For a journalism subject last semester, I (as I usually do) left myself two days to finish an assignment that should’ve really had a few weeks of preparation. So in an enormous hurry I remembered a rather odd, awkward incident, knowing that the sources would be easy to come across. Plus, it would only take a couple of hours to write. Needless to say, I failed this piece of assessment.
But that doesn’t matter as much as the fact that I’m still quite fond of the article. Judge for yourselves (and I’m not using that term loosely):
ANYTHING BUT A JOY RIDE
By Philip McGann
It was a relatively warm day for mid-winter. It seemed like it would be a fun day all around, filled with friends, fun, frivolity, rides, thrills, spills, overpriced food and occasional nausea. But after we knew better; August 12, 2009 was a day that we agreed never to speak of again. In fact, for a friend and I, the words “log-ride” still induce a sensation similar to a post-traumatic shell-shock.
For the purposes of this article, my friend wished to remain unnamed. So, of course, in the interests of friendship (and not to mention journalistic integrity), this article will abstain from the use of his name. So, throughout the article my friend will be titled Mr Patrick… No, on second thought, people can be traced a lot more easily through last names than first. So, throughout the article my friend will be titled Ralph.
So, as Ralph recounted, “one day a bunch of us decided to go to Dreamworld… I can’t remember how many of us were actually on the log ride.” At this point, Peta (a witness to the Log Ride event) reminded him that “we had two girls and two guys in each one, except your one had three guys.” Ralph continued: “Anyway, it was an odd number. So in the end there either had to be three or one on the log.” Peta quickly pointed out that the logs can seat “three or four people,” to which Ralph replied, “three or four children,” in a rage-filled tone. He was clearly distraught. “Anyway, one of the rides is called the Log Ride. So it’s basically a small log, just carved out, and it’s got two seats; key word: two seats.”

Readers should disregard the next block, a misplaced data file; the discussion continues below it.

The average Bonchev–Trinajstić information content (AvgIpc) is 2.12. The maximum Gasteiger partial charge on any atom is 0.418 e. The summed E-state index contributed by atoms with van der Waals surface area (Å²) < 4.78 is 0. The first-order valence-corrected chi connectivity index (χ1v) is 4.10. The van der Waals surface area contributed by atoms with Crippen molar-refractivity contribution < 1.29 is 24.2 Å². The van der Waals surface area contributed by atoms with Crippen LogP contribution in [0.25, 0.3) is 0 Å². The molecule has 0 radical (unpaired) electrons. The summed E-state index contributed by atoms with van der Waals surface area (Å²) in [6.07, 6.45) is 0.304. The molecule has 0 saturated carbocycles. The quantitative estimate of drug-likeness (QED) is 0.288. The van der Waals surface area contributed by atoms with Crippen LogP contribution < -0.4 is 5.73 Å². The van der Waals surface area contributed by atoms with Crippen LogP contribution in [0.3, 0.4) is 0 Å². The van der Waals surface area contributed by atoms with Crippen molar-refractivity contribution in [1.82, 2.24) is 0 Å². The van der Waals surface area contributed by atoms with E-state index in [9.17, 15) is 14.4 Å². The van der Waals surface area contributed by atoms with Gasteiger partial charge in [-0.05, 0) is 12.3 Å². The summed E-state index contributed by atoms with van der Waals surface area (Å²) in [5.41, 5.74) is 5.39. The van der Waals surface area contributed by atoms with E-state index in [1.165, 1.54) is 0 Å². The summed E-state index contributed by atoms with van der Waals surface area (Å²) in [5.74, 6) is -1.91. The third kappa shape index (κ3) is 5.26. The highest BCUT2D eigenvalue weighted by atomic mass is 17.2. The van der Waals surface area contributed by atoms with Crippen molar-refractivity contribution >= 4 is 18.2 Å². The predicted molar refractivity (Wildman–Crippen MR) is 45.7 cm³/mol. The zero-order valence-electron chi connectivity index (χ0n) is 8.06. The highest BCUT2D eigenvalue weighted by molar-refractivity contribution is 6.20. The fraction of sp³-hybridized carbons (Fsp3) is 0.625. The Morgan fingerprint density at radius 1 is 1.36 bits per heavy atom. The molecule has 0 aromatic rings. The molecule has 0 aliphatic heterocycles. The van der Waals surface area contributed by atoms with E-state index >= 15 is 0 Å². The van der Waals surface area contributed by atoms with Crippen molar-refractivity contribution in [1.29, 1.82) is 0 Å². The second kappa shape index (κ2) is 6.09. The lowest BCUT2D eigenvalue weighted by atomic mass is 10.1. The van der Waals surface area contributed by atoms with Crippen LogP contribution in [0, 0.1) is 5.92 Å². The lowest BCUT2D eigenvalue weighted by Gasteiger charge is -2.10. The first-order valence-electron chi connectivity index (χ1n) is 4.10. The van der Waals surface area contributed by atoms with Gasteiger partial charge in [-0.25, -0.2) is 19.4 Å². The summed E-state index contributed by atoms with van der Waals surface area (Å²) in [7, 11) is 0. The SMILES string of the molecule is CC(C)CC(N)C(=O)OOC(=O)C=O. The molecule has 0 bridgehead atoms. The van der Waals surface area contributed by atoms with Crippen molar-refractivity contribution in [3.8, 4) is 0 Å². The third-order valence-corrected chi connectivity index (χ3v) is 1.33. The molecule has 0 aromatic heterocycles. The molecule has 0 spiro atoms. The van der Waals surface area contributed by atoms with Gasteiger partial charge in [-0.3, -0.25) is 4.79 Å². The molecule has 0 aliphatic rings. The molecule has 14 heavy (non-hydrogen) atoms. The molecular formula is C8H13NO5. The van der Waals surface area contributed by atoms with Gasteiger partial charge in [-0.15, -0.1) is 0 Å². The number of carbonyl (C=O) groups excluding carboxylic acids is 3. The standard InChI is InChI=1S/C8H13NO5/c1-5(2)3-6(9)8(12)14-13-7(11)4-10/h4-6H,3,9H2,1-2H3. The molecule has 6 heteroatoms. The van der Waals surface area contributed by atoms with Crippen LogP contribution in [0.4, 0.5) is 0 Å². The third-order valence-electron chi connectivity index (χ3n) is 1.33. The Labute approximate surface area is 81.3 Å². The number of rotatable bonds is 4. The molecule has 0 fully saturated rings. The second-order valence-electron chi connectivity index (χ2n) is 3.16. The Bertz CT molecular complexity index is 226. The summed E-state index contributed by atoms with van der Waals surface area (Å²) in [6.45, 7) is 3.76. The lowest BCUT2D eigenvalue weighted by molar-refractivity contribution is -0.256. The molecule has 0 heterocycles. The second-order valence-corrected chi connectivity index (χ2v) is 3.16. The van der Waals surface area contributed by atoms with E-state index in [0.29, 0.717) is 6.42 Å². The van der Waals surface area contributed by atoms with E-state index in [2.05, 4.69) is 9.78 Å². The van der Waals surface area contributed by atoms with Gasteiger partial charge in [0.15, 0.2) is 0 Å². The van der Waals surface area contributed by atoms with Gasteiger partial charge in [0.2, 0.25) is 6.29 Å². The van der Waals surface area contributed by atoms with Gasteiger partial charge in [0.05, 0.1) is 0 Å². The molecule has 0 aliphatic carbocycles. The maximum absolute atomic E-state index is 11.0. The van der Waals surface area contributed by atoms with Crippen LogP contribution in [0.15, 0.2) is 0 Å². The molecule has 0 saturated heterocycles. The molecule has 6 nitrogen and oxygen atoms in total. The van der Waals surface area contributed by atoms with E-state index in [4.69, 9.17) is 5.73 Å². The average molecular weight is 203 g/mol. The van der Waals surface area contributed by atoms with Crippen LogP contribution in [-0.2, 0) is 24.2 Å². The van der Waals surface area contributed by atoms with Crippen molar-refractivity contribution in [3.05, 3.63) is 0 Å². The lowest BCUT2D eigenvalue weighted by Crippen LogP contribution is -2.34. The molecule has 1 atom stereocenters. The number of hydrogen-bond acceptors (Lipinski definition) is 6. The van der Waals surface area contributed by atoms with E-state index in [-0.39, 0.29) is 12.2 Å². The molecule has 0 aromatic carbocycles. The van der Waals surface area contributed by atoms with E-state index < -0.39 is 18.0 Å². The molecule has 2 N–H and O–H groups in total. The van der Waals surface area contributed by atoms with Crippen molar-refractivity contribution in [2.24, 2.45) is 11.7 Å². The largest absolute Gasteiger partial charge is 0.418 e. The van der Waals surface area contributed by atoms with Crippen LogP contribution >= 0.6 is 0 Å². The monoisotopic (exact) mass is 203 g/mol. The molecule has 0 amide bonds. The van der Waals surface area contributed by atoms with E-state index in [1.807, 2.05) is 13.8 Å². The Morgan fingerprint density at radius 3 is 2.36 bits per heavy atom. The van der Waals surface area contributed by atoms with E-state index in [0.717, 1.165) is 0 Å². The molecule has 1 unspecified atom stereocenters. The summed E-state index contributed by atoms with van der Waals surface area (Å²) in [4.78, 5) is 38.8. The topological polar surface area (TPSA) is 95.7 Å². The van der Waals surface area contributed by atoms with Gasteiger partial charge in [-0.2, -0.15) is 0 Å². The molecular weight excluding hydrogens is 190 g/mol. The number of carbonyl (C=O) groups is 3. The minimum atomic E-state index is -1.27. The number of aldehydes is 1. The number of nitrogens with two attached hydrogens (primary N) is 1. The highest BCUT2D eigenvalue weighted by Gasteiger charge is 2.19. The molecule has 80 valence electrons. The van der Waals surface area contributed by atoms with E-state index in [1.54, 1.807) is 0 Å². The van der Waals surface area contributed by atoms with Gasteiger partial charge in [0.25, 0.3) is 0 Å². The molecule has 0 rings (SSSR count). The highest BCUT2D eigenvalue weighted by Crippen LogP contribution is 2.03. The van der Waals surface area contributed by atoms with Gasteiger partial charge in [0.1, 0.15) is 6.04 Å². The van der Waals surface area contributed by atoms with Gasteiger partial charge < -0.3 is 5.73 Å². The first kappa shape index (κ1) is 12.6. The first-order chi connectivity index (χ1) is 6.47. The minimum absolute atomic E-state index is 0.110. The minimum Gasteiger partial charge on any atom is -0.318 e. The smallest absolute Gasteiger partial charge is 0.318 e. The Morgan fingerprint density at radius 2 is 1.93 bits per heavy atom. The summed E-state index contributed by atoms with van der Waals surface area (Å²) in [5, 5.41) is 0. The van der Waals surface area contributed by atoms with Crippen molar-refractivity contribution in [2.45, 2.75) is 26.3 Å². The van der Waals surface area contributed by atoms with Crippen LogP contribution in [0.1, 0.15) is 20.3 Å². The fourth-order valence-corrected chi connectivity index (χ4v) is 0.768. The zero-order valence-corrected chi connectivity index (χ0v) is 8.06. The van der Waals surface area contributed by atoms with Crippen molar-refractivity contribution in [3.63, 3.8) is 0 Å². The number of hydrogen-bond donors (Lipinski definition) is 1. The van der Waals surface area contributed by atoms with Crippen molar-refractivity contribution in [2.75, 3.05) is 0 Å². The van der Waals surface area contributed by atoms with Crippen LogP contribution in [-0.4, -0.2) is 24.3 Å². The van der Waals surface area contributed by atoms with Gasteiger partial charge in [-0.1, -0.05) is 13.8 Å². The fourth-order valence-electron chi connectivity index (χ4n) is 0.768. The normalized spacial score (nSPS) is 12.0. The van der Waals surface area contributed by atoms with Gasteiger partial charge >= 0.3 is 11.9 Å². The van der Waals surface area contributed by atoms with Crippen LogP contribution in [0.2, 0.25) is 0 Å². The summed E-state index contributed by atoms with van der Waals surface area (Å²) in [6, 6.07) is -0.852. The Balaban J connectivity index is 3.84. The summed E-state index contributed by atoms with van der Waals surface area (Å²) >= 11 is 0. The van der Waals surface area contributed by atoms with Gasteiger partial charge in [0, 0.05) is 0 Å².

Ralph continued, “the log goes around on a semi-romantic cruise, and climaxes with a-” At this point I had to pull him up on his choice of words. What he meant to say though, was that the ride apexes with a brief 50 kilometre-an-hour plunge down a stream. On the Dreamworld website, they advertise it as such: “Splash down at the Rocky Hollow aboard hollowed-out logs as they traverse the watercourse. Climb the aqueduct and plunge down the ramp at 50 km/h.” Apparently, the logs aren’t as “hollowed out” as the integrity of the Dreamworld staff.
Ralph continued: “All the other rides had two guys or girls in them, and then they got to the end and there was only me, Phil and Mattias left.” Mattias is a Swedish person. “And so we went up to the log, and the lady who was operating it told us that all three of us had to get in. And we were like: ‘okay, this is awkward.’ Because, as I said, it really only seats two adults.”
In regards to this clear breach of the Personal Space Act of 1972 (may not be legally binding act), I decided to hit the sausage at its source. I called the Dreamworld Complaints Department, where “Lauren” was unlucky enough to take the call. I jumped the gates:
“Why, when we were three full-grown men, were we put into one log? Is this a general practice at Dreamworld?”
She stumbled, clearly taken aback with the gravity of this injustice. “Was your problem that there were too many people in the log?”
“Did you say anything at the time, about you all being in the same log?”
I paused, for dramatic effect. “Not really.” I started to feel sorry for this poor “Lauren,” so I changed my tack. “Could you tell me how big the actual seats are?”
“Yeah, I’d have to contact the engineering department, but I could e-mail the details to you if you like.”
Since the phone-call four days ago, no e-mail has yet been sent. Dreamworld clearly has something to hide. Though, rest assured, I’m not done with “Lauren” yet.